Retrieval practice is a robust memory aid for memory-impaired patients with MS

James F Sumowski1,2
Victoria M Leavitt1,2
Amanda Cohen1
Jessica Paxton1,2
Nancy D Chiaravalloti1,2
John DeLuca1,2,3

1Kessler Foundation Research Center, USA

2Department of Physical Medicine and Rehabilitation UMDNJ

3Department of Neurology and Neurosciences UMDNJ—New Jersey Medical School, USA

James F. Sumowski, Neuropsychology and Neuroscience Laboratory, Kessler Foundation Research Center, 300 Executive Drive, Suite 70, West Orange, NJ 07052, USA.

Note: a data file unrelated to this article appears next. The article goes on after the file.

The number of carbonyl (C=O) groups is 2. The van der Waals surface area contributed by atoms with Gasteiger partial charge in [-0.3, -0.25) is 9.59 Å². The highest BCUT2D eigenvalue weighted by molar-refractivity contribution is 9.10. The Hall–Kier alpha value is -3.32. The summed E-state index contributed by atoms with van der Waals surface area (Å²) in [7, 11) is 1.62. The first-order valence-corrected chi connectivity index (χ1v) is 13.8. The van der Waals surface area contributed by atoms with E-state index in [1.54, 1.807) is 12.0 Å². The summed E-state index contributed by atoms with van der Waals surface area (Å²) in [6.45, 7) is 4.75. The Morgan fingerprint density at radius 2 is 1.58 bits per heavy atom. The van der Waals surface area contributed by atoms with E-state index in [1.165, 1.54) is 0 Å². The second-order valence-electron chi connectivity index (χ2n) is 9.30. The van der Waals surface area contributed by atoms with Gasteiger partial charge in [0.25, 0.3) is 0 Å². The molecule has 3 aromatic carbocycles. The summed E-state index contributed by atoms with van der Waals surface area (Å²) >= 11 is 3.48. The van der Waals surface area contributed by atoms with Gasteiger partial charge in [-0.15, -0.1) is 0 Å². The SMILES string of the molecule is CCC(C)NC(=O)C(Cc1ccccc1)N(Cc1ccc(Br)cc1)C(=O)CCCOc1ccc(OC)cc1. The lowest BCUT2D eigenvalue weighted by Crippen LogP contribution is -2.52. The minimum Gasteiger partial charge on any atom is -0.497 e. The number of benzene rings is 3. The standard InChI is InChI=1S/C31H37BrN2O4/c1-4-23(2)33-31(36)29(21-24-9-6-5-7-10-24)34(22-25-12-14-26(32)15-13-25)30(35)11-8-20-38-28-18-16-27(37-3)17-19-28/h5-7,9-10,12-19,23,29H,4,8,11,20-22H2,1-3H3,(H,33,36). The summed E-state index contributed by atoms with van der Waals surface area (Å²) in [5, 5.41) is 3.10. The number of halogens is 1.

Memory impairment is prevalent in multiple sclerosis (MS). Retrieval practice is a powerful memory technique whereby retrieving information (quizzing oneself) leads to better memory than restudying. In a within-subjects experiment, 12 memory-impaired MS patients encoded verbal paired associates (VPAs) through massed restudy (MR), spaced restudy (SR), or retrieval practice (RP). Half of VPAs were tested after short delay (30 minutes) and half after long delay (one week). RP robustly improved memory more than restudy. Short delay: MR=15.6%, SR=27.1%, RP=72.9%. Long delay: MR=1.0%, SR=4.2%, RP=24.0%. RP was the best memory technique for nearly all patients after both short and long delays.